Expanding Horizons — James A. Long

The Six Glorious Virtues of Buddhism — I

Question — You have often said that the most profound truths are the simplest, and that they form the backbone of all the great religions. I have given a lot of thought to that. Recently I found a little book, The Voice of the Silence, which listed "six glorious virtues." The ideas appeal to me, and I'd like to know more about them.

Comment — I take it you are referring to the Paramitas of Buddhist literature. They are commonly given as six, though sometimes as seven or even ten, but the number is not so important. I feel it would take us too far afield to go at length into them, but we can certainly discuss them.

Every great religion contains precepts or exhortations toward a better life. In Buddhism the Paramitas are a set of "Virtues" describing qualities of thought and action which, if made a part of one's life, will reveal the mysteries of the universe and of man. It has also been said that their practice by the sincere aspirant will lead ultimately to complete enlightenment. In other words, the Paramitas, truly lived, point the way to direct perception of truth. The same could be said of any group of qualities or virtues. If we lived the one commandment of Jesus we would get the same result — for perfect love brings perfect understanding.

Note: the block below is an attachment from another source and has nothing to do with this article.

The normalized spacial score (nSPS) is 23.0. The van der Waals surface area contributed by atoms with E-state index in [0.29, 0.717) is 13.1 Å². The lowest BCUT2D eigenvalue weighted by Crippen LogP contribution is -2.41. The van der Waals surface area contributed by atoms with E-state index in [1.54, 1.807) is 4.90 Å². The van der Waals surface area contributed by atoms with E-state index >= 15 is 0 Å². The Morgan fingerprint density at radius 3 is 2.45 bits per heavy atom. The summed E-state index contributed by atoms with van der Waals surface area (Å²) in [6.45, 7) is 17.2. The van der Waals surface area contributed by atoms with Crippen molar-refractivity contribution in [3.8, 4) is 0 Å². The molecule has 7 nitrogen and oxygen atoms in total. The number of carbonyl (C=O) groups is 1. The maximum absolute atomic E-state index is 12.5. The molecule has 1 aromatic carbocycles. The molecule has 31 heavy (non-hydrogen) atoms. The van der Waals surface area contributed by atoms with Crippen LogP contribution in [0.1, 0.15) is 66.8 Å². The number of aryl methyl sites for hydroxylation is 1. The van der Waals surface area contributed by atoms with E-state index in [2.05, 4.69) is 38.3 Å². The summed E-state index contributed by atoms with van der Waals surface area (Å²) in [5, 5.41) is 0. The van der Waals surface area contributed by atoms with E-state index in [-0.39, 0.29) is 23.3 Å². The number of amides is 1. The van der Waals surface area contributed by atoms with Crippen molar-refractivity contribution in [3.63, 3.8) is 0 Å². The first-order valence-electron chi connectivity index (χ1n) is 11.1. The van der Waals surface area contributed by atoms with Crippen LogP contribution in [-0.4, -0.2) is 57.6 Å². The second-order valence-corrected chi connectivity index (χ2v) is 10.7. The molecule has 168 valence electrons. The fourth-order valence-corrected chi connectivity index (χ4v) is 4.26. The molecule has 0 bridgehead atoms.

Question — This is all new to me as I am not familiar with the Buddhist religion. I wonder if you could explain what each of these Virtues means.

Comment — Yes, but let's omit the use of the Sanskrit words, unless in the discussion it seems advisable to analyze a particular term. Translated into English the Paramitas are as follows:

  1. Charity — the key of charity and love immortal;
  2. Uprightness — the key of harmony in word and act;
  3. Forbearance — patience sweet, that nought can ruffle;
  4. Dispassion — indifference to pleasure and to pain;